No Jim. Unix timestamps are always supposed to be UTC. You can't have a PST unix timestmap. – jason Oct 30 '09 at 18:28
use strtotime() to create a unix timestamp from almost any date format – Mike B Oct 30 '09 at 18:28
Ok, thanks Jason. Without having to add yet another column in my db table for a regular human readable date/time, what would you recommend to me to do with this? I need to show the user the date and time of a post and I had planned to do this with the unix stamp. Is this the best practice? – Jim Oct 30 '09 at 18:30
@Jim use date_default_timezone_set() to set the default timezone and date() to format the output to include the timezone indicator so the user knows. – Mike B Oct 30 '09 at 18:31

According to MySQL's docs, there are a couple things you need to pay attention to.

  1. The CURRENT_TIMESTAMP(), CURRENT_TIME(), CURRENT_DATE(), and FROM_UNIXTIME() functions return values in the connection's current time zone, which is available as the value of the time_zone system variable.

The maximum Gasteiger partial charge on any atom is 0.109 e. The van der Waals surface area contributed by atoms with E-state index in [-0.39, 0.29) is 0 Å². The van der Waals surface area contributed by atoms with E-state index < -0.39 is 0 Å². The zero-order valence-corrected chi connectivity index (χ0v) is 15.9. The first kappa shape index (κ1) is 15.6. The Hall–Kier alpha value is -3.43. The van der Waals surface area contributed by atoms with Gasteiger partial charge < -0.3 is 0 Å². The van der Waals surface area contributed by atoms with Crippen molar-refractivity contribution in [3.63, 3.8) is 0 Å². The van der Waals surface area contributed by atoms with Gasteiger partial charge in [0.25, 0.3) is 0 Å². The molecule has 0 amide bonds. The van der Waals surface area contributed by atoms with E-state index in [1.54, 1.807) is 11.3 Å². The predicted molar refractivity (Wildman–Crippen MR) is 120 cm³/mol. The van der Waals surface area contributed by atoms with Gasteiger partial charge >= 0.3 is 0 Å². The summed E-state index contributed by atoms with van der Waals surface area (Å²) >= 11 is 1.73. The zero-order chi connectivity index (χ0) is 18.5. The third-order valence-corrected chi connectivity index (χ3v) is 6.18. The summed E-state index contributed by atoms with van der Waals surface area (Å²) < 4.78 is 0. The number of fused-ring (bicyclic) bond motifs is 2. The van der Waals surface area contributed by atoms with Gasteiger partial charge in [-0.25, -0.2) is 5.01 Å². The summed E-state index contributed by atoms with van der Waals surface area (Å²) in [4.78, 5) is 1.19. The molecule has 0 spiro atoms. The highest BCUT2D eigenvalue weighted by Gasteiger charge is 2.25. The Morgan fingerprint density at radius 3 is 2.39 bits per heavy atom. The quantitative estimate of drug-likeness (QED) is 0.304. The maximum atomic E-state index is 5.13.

So, the results of your query are already in the "local timezone", where what local is depends on various settings (both per-connection and global).

  2. In addition, UNIX_TIMESTAMP() assumes that its argument is a datetime value in the current time zone.

    The implication of this is that when you insert the timestamp into the database, you should either be calling it without an argument or ensuring that the date time string you give it is from the same timezone that MySQL is considering its local timezone for that connection.

Since it looks like you simply want to retrieve the information from the database and then decide how to format it in PHP, it may be wiser to simply pull out the unmodified timestamp from the database. Then your PHP code can handle making sure it is formatted according to the timezone that's relevant to the user.

share|improve this answer
This is why I do not trust MySQL's date fields. They mess with my data. – jason Oct 31 '09 at 22:42

Looks correct to me:

echo date('r', 1256926663);
// Fri, 30 Oct 2009 18:17:43 +0000

echo date('r', 1256926663);
// Fri, 30 Oct 2009 11:17:43 -0700
share|improve this answer
Now this is interesting. brb. I'm going to try this in a new file and run it. – Jim Oct 30 '09 at 18:34